While it might look at first glance like a hot-rod version of a 964, that is very much not the case. Look closely and there are virtually no Porsche parts on this 30th-anniversary Yellowbird at all. Only the front and rear screens, the door glass and frames are from the Weissach parts bin.

The new Yellowbird starts with a carbon tub and spaceframe, which is then clothed in carbon-fiber panels of Ruf’s own spec. All of the brakes and suspension are new and the engine is a heavily tuned 3.6-liter Mezger unit, as originally found in the 997 911 Turbos. The gearbox is a six-speed of Ruf’s own design. The net result is an even more extreme version of the original car. Weight is 1,200kg, power now 710hp, torque a not-inconsiderable 880Nm. Which might make it sound like a bit of a handful. But nothing could be further from the truth. Driving it on exactly the same roads I’d driven the 001, it was immediately much calmer in every way—suspension, steering input, power delivery.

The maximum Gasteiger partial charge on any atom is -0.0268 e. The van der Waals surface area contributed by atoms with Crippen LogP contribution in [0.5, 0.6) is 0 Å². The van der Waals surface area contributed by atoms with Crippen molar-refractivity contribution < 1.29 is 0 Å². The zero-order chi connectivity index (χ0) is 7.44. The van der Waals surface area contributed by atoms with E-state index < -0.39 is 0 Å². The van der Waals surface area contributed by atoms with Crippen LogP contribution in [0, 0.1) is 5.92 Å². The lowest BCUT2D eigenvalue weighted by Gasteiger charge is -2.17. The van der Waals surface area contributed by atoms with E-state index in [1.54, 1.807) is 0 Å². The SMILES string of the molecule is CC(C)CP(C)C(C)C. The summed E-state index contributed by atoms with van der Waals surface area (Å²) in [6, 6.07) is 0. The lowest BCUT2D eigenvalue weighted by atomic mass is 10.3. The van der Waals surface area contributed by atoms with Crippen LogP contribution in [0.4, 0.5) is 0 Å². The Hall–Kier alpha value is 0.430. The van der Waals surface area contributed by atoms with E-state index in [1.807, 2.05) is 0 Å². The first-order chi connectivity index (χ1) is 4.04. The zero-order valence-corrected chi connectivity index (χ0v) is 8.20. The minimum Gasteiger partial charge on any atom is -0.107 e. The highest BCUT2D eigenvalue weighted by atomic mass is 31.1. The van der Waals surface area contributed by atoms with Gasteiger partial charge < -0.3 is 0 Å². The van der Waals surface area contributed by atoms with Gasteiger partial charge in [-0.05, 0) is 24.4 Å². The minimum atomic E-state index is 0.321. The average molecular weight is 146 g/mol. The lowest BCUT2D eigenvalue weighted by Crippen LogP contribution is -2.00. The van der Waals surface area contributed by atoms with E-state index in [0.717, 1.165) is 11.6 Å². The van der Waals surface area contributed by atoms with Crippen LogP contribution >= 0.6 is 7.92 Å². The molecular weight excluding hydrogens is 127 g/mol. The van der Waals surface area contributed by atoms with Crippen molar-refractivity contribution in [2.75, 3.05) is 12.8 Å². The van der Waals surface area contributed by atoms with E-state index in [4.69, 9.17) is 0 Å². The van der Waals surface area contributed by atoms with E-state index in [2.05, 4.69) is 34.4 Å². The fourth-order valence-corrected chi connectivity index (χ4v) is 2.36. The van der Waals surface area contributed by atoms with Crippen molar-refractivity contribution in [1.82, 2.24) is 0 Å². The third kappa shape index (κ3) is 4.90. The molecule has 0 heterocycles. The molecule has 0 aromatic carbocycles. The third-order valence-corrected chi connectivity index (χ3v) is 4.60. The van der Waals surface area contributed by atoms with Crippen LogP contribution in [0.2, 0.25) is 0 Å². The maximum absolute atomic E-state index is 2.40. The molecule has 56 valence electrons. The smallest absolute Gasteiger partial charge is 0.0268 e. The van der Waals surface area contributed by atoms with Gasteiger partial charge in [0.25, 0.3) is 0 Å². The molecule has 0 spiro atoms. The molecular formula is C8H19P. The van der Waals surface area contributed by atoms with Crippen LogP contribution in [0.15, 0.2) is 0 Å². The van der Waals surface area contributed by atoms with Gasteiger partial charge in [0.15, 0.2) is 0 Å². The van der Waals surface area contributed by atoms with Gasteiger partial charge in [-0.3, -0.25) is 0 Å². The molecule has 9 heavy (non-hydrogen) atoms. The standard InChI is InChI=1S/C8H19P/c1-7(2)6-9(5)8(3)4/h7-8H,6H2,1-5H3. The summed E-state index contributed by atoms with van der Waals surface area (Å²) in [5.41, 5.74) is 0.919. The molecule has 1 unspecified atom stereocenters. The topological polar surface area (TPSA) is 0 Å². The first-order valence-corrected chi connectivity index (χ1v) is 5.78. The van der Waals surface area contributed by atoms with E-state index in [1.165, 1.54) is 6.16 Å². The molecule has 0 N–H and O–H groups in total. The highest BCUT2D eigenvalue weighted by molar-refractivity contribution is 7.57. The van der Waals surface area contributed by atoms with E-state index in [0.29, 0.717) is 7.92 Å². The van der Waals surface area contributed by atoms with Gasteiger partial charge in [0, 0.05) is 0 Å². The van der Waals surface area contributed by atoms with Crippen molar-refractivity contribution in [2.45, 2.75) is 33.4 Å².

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But, crucially, no less involving. Some of the waywardness of the original—the bobbing bonnet, the bump-steer—is gone. But the essential breathy, explosive wave of endless thrust and crystal-clear feedback is all present and correct. It’s everything you’d expect—and hope—a next-generation Yellowbird could and should be.

Yet there is one thing missing. I ask Alois Ruf, who is with us on the drive, if he’s planning to do a remake of the Faszination video for the new car. “Ha...probably, yeah,” he says. Who would be the driver? “It has to be Stefan. He still has the shoes—and the socks!

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NOTE: This story first appeared in Top Gear UK’s November 2018 Issue. Minor edits have been made.

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PHOTO: DW Burnett